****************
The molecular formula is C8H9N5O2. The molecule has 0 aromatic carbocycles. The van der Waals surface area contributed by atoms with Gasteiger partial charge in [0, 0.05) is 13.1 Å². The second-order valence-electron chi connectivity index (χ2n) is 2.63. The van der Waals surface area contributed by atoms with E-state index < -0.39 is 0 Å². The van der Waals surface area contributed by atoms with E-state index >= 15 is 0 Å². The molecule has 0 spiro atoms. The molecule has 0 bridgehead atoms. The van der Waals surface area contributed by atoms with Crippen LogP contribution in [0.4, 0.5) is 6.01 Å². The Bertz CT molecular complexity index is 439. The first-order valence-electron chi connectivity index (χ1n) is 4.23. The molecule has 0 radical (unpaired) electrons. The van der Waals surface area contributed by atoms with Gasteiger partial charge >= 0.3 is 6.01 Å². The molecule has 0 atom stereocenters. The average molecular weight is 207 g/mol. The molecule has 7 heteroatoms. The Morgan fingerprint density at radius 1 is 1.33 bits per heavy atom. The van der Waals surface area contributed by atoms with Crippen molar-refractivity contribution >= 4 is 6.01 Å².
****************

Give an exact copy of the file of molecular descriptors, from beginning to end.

The molecular formula is C8H9N5O2. The molecule has 0 aromatic carbocycles. The van der Waals surface area contributed by atoms with Gasteiger partial charge in [0, 0.05) is 13.1 Å². The second-order valence-electron chi connectivity index (χ2n) is 2.63. The van der Waals surface area contributed by atoms with E-state index < -0.39 is 0 Å². The van der Waals surface area contributed by atoms with E-state index >= 15 is 0 Å². The molecule has 0 spiro atoms. The molecule has 0 bridgehead atoms. The van der Waals surface area contributed by atoms with Crippen LogP contribution in [0.4, 0.5) is 6.01 Å². The Bertz CT molecular complexity index is 439. The first-order valence-electron chi connectivity index (χ1n) is 4.23. The molecule has 0 radical (unpaired) electrons. The van der Waals surface area contributed by atoms with Gasteiger partial charge >= 0.3 is 6.01 Å². The molecule has 0 atom stereocenters. The average molecular weight is 207 g/mol. The molecule has 7 heteroatoms. The Morgan fingerprint density at radius 1 is 1.33 bits per heavy atom. The van der Waals surface area contributed by atoms with Crippen molar-refractivity contribution >= 4 is 6.01 Å².